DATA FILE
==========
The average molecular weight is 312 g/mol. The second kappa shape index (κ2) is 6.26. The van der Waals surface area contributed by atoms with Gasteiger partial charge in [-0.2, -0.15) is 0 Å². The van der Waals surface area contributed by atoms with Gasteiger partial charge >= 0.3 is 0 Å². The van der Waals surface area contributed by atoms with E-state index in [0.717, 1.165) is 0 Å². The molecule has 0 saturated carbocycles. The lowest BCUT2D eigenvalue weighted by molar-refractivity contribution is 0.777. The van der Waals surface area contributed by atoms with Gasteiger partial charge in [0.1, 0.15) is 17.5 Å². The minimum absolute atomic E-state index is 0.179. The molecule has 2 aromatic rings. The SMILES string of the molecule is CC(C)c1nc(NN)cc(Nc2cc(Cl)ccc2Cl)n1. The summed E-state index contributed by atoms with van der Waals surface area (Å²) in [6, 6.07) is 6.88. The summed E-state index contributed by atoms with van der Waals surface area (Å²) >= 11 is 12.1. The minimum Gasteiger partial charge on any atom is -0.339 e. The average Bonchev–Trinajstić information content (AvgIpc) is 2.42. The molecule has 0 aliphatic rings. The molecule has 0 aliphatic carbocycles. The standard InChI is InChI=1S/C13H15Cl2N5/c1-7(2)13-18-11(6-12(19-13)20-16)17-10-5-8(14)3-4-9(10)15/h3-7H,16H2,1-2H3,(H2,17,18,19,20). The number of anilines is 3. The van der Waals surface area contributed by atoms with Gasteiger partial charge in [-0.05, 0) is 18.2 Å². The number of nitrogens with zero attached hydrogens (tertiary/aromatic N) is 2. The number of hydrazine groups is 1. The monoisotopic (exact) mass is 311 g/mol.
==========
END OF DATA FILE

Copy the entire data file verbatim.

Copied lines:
The average molecular weight is 312 g/mol. The second kappa shape index (κ2) is 6.26. The van der Waals surface area contributed by atoms with Gasteiger partial charge in [-0.2, -0.15) is 0 Å². The van der Waals surface area contributed by atoms with Gasteiger partial charge >= 0.3 is 0 Å². The van der Waals surface area contributed by atoms with E-state index in [0.717, 1.165) is 0 Å². The molecule has 0 saturated carbocycles. The lowest BCUT2D eigenvalue weighted by molar-refractivity contribution is 0.777. The van der Waals surface area contributed by atoms with Gasteiger partial charge in [0.1, 0.15) is 17.5 Å². The minimum absolute atomic E-state index is 0.179. The molecule has 2 aromatic rings. The SMILES string of the molecule is CC(C)c1nc(NN)cc(Nc2cc(Cl)ccc2Cl)n1. The summed E-state index contributed by atoms with van der Waals surface area (Å²) in [6, 6.07) is 6.88. The summed E-state index contributed by atoms with van der Waals surface area (Å²) >= 11 is 12.1. The minimum Gasteiger partial charge on any atom is -0.339 e. The average Bonchev–Trinajstić information content (AvgIpc) is 2.42. The molecule has 0 aliphatic rings. The molecule has 0 aliphatic carbocycles. The standard InChI is InChI=1S/C13H15Cl2N5/c1-7(2)13-18-11(6-12(19-13)20-16)17-10-5-8(14)3-4-9(10)15/h3-7H,16H2,1-2H3,(H2,17,18,19,20). The number of anilines is 3. The van der Waals surface area contributed by atoms with Gasteiger partial charge in [-0.05, 0) is 18.2 Å². The number of nitrogens with zero attached hydrogens (tertiary/aromatic N) is 2. The number of hydrazine groups is 1. The monoisotopic (exact) mass is 311 g/mol.